It sounds obvious, but professional negotiators can make you do it faster than you think by saying: “We have located two other suppliers that have very similar offers to yours, so right now everything comes down to price. We think the best idea to do would be to let all of you present your very lowest price.” If you aren’t an experienced negotiator, you will likely overreact and cut your price to the bone. Moreover, you have no certainty they won’t tell you to lower your bid later to win a real or fake price war between the bidders. You can make a concession and lower your price, but not too much. For sure, do not give your entire negotiating range away even when the other party calls for your last and final proposal or asserts he or she does not like to negotiate. These are just tricks whose goal is to see how low you can come down.

Back to top

10. Avoid Confrontation

Negotiations are confrontational by nature, but we do better when the other side perceives us as a negotiator willing to find a win-win solution, not a tough negotiator ready to use each gimmick to win. We should always pay attention to what we say at the beginning. If the other party takes an opposite stand, try not to argue because arguing always escalates the desire to prove who is right. You will get an advantage when agreeing with the other person at the beginning, acknowledge how they feel. When you do it, you stop being competitive and start being collaborative. Later you can stay there are some more people who can feel the same way about what will help you even more. Use the phrase: "I understand exactly how you feel about that. Many other people have felt exactly the same way as you do right now. But you know what we have always found? When we take a closer look at it, we have always found that ... ".  It is a very powerful negotiation technique. It is proven that when you start arguing, people will want to argue back. The result of such a heated exchange is rarely satisfactory, so it is so important to set the right climate for negotiations.  The command of negotiation techniques can be very helpful and profitable, but negotiating is usually a complex and time-consuming process that requires also experience, prediction skills, logical thinking, emotional intelligence, level-headedness, people skills, and many more. The bottom line of successful negotiations is usually the total of many elements that influence the negotiation process; however, the fact that it is sometimes highly unpredictable makes it challenging, but also fascinating at the same time.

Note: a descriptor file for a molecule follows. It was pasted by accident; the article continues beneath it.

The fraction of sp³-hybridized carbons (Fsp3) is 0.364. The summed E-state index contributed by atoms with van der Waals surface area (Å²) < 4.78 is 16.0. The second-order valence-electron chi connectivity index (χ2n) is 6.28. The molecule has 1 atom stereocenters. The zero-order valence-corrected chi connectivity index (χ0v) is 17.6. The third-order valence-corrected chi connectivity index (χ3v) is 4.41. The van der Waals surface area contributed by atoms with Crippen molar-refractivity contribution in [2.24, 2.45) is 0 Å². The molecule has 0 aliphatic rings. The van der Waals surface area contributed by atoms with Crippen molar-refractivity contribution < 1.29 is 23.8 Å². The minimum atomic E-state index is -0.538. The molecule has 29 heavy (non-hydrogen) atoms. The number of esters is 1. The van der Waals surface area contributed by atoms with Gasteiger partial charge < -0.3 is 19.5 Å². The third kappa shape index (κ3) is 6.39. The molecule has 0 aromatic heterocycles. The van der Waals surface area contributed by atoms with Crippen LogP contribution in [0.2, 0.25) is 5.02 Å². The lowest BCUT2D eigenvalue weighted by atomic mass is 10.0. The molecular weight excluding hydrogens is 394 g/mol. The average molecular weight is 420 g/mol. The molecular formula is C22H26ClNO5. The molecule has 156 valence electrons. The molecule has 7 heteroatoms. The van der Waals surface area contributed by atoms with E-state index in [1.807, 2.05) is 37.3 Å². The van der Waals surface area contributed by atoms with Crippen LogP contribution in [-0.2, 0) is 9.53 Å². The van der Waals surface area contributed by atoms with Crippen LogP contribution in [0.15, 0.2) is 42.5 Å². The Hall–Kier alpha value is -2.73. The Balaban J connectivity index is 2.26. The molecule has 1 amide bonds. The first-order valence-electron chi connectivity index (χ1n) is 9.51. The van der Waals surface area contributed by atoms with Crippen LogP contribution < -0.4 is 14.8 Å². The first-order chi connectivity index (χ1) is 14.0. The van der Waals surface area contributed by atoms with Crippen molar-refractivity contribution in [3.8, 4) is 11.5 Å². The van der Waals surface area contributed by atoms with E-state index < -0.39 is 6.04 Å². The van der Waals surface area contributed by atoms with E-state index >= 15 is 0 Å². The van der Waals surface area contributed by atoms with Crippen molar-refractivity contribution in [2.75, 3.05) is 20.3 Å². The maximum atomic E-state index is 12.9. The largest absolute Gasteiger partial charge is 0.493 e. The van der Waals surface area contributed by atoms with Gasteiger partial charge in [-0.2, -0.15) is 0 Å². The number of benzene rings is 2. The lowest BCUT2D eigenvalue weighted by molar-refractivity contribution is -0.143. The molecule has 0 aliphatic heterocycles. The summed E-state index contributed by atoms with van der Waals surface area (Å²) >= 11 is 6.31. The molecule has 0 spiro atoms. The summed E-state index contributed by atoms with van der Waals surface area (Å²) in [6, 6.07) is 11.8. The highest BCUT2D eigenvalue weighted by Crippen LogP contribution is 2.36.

Back to top